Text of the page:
Assess the Impact Of Out of Town Shopping Centre Retailing Areas on the Regions in Which They Occur.
Prior to 1980s, all shopping centres were located within city centres, such as the Arndale centre in Manchester. Out of town shopping centres sprang up with the increase of the cars, in 1960 39.5% of UK households had no cars, but by the year 2000, this had drastically fallen to 27.4%. This and newly implemented transport link, such as rail, bus and tram opened up a new world to consumers as they were more able to travel away from the CBD. For the first time, this allowed shopping centres to spring up on the outskirts of cities. The Trafford Centre, built in 1998, is an example of an out of town shopping centre. It is located in Trafford, Greater Manchester, and runs adjacent to the Bridgewater Canal. Merry Hill, built in the 1980s, is a further example, located in Brierley Hill, near Dudley in the West Midlands. But what are the effects of developments such as these upon the areas in which they occur?
Traditionally, the shopping hierarchy was such that the CBD had the greatest sphere of influence and low order shops with the smallest, but with the rise of out of town shopping centres, the CBD’s position has been encroached. The Trafford Centre’s ideally located along the M60; it is easily accessible from junctions 9 or 10. There’s also bus links from Manchester and Stockport town centres and plans are in place to extend the metro link in to the area. Out of town centres can be more attractive to customer, given the prior mentioned lower traffic, often lesser parking charges and various other attractions they offer, such as the Trafford centre’s laser quest, cinema, miniature gold, dodgems, bowling, Legoland and arcade. The indoor nature of the shopping centres means that shoppers are also not subject to the weather, which would stem sales on the high street. With access being this easy and attractions being this ripe, shoppers have changed their habits.
Nearby areas such as Manchester’s own CBD, Altrincham and Stockport have been impacted by these changes in shopping habits. The shops of Altrincham’s high street are unable to draw their usual local consumer base, having served 212,000 residents and the local wealthy areas of Hale and Bowden. Shops are unable to compete with the free parking offered by the Trafford centre, which has a much greater sphere of influence, where 95% of people come from a 50 mile radius. This has caused many of the shops to close, having the positive feedback effect of causing other shops to lose business a window shoppers’ decrease. This pattern is reflected across the country, 25% of town shops are now empty in the Midlands. The Arndale centre, located in Manchester’s CBD also suffered, effects were worsened as it was being rebuilt after the 1996 Manchester Bombings and had to compete with the rapidly established Trafford centre Merry Hill also posed this plight to neighbouring town centres. Dudley was the worst affected area as the development coincided with Dudley Council’s implementation of parking charges and, similarly to Altrincham, it lost a large proportion of its customer base and shops had to shut down.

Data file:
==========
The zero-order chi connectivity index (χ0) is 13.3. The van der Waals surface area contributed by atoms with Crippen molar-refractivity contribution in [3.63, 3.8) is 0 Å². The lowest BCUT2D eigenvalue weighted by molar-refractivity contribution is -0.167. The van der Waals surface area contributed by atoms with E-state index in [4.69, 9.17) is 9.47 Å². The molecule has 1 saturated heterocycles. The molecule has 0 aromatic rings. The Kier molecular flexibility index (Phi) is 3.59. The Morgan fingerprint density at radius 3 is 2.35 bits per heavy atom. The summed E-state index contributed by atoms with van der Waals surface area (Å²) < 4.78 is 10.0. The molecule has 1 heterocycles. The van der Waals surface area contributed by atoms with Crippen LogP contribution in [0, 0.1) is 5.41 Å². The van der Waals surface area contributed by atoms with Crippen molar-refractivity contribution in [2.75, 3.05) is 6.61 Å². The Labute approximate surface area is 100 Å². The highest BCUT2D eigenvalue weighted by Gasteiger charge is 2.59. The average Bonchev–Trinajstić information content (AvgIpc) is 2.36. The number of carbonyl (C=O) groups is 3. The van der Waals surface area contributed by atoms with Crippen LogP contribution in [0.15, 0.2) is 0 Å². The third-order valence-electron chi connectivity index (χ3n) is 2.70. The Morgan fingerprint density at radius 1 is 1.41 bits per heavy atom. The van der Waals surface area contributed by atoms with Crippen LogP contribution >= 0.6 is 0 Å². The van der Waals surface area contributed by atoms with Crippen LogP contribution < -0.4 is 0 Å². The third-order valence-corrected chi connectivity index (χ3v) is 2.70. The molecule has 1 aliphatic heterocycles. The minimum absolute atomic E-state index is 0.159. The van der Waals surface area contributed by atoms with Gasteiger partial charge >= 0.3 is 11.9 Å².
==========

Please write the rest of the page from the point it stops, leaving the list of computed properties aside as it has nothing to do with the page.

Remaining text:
Out of town developments can often spark off redevelopment competitions with town centres, with both fighting to receive the greatest custom. Some may argue however, that the redevelopments already taking place thanks to the bombings in Manchester allowed for modernisation, allowing the Arndale to continually compete with the Trafford Centre. In its previous 1970’s state, it was unable to keep up with the modern, more sociable design of the centre. This arguably lessened the impact, as during the development many concepts used by out of town shopping centres were implemented, such as maximizing the natural light in a previously dark shopping centre in order to be able to compete. Solihull, one of the towns affected by Merry Hill, was not so fortunate; it had to recover from a greater loss of sales. By the 1990s, the Solihull town centre had become seemingly outdated. It was unable to compete with the transport links, the free parking, and the vast array of services including a cinema and citizen’s advice bureau in Merry Hill. Solihull is an example of where some large chains even relocate to out of town shopping centres. But in a positive twist to this negative impact, it spawned a massive redevelopment of the city centre, known as “Touchwood”. Designed to complement the existing architecture, Touchwood was developed as a 60,000m2 shopping and entertainment centre in the centre of the town. In combat against the likes of Merry Hill, it mirrored its attracting features, such as its strategic location on the M42 and its masses of parking spaces. After increasing sales every year since opening, Merry Hill has had to recompete, with plans for a 12 screen cinema, a bowling alley, comedy club, a casino and other leisure activities.